A good night’s sleep is essential for proper childhood development and yet pediatric sleep disorders aren’t often talked about in parenting books and classes. Children can be afflicted by the same problems that adults have, though often with very different needs to resolve the issues. About 1 in 100 children are affected by a sleep disorder, causing secondary symptoms of daytime drowsiness, problems focusing in school, and more.
Gina’s daughter CC started experiencing problems with her sleep when she turned 2. A bright, happy young girl, CC’s problems began with bad dreams and overall troublesome sleep, characterized by tossing, turning and sweating. Her symptoms escalated to the point she experienced two seizures-like episodes, turning blue and saying she was choking. Despite CC’s carefree daily life, she continued to have problems sleeping and her mother sought help, first with her pediatrician and then at an Ear, Nose and Throat (ENT) specialist.
Gina and CC are not alone, an even more alarming case is young Layne and his mother Nicole. Layne is 16 months old and only sleeps around 3 hours per day. Having other children, Nicole knew something was wrong and checked with her pediatrician, who dismissed Layne’s sleep as normal. Unconvinced, she searched for answers as her son’s problems seemed to increase; What began as short and inconsistent sleep cycles progressed into consistently shorter sleep cycles as brief as 20-40 minutes, accompanied by snoring. Even more startling were the night terrors young Layne would experience – screaming with eyes wide open, while still deep asleep. “When you can’t comfort your own child, you feel totally helpless.” Nicole continued her search for answers, consulting a new pediatrician in Michigan who provided a referral that would change everything.
Gina and Nicole were both finally referred to Dr. R. Bart Sangal of Sterling Heights for expert assessment. Dr. Sangal is one of Michigan’s leading experts on sleep disorders and scheduled both young children for a sleep study at his private sleep disorder facility. The results were enlightening: both young patients had sleep apnea. Not normally considered a childhood disorder, sleep apnea is a condition in which blocked or narrowed breathing passages cause sufferers to snore and stop breathing briefly while asleep. Untreated, the condition can lead to developmental and behavioral problems, including an increase in night terrors in a child who’s predisposed to them. If your child has night terrors and any of the symptoms below they should be evaluated for obstructive sleep apnea. Treatment is dependent on several factors and can involve removal of adenoids or tonsils in cases where they’re enlarged, or the use of a Continuous Positive Airway Pressure (CPAP) machine.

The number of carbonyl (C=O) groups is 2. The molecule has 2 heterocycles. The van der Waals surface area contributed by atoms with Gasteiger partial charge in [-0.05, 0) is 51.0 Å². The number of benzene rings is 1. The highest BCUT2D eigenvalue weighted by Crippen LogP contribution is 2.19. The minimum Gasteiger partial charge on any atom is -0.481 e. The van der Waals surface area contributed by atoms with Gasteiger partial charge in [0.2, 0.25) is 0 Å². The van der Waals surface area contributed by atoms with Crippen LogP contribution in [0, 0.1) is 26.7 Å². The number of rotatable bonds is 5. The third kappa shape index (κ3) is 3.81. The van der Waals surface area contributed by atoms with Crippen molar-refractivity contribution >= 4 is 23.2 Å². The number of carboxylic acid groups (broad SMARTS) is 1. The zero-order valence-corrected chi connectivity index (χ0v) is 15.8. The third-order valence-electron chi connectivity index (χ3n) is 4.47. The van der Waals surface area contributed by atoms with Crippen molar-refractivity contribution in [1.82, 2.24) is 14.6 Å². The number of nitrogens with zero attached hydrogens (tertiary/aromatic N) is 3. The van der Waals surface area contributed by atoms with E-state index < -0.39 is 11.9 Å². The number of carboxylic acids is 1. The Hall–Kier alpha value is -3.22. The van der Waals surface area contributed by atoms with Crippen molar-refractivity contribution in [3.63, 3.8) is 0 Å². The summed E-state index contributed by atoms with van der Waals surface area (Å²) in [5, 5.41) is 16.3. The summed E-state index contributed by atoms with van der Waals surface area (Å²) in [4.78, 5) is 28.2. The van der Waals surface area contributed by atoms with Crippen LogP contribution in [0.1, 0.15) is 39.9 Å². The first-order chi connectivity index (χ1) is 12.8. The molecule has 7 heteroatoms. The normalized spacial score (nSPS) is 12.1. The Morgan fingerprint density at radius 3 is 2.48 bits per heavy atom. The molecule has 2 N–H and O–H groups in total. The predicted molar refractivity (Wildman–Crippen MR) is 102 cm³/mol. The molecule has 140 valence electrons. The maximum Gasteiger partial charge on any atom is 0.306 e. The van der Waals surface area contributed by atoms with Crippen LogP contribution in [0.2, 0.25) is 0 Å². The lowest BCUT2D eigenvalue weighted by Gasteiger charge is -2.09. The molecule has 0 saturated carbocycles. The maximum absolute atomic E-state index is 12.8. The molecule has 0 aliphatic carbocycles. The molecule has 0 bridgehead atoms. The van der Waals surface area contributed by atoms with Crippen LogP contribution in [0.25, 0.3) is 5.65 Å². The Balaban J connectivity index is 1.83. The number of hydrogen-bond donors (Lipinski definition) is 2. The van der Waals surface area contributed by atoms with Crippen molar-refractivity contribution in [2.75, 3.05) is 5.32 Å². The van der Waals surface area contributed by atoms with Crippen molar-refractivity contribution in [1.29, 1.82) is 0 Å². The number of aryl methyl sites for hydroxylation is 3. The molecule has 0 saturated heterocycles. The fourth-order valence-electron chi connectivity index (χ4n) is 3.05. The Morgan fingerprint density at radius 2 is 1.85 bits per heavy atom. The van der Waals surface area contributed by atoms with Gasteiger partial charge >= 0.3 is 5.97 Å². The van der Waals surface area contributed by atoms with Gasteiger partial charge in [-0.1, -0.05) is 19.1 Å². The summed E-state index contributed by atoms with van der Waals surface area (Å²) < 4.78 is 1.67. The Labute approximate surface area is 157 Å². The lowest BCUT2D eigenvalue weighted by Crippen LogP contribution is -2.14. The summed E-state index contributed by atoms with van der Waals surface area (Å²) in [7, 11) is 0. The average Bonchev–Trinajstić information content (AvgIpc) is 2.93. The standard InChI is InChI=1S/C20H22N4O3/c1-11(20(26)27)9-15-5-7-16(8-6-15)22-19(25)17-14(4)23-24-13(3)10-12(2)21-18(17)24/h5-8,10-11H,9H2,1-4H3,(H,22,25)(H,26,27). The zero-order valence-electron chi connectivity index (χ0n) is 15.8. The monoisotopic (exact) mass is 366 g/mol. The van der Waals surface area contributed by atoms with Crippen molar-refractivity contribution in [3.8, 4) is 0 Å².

“I urge parents to be aware of their children’s sleep patterns – oftentimes parents may not consider the symptoms to be the sign of something serious, but pediatric sleep disorders are just as detrimental as adult sleep problems” says Sangal, of the Sleep & Attention Disorders Institute in Sterling Heights. “A certain level of rambunctiousness and reticence before bedtime can be expected, parent should be mindful when certain symptoms emerge.”
Sleep disorder warning signs parents should look out for:
- Snoring. Snoring in children should always be considered a problem, and treated as such. Pediatric sleep apnea can be detrimental if left untreated, and treatment results are very successful.
- Daytime sleepiness.
- Severely unusual sleep patterns, such as consistent short sleep cycles.
- Insomnia/inability to sleep even in preferred locations such as near their parents. Children who beg to sleep in parents’ rooms are often seeking comfort and attention, and are usually satisfied and sleep well after getting their way. Those children who don’t may have a more serious problem affecting them.
- Nighttime hyperactivity that affects daily daytime activity.
Parents with children exhibiting the above symptoms are encouraged to make an appointment to see Dr. Sangal for an assessment and pediatric sleep study. During a sleep study, children and their parents spend the night in a comfortable room at Dr. Sangal’s sleep lab within the Beaumont Professional building in Sterling Heights. Sleep patterns are monitored through small, unobtrusive electrodes placed on the child’s body and the controlled environment factors out noise and distractions that may be affecting the child at home. “CC thought it was fun, and didn’t mind the funny ‘stickers’ at all” says Gina, “It was like staying in a hotel, and we got really great results from the test”. Sleep studies run overnight and are generally covered by insurance – Dr. Sangal’s office encourages those interested to call to verify if their insurance is accepted.
Layne’s mother Nicole says “If you think something may be wrong, there’s something wrong. If you don’t feel you’re getting the right answer, always get a second opinion.” In the case of pediatric sleep problems, the best choice is to always consult with a sleep disorder specialist in addition to your pediatrician.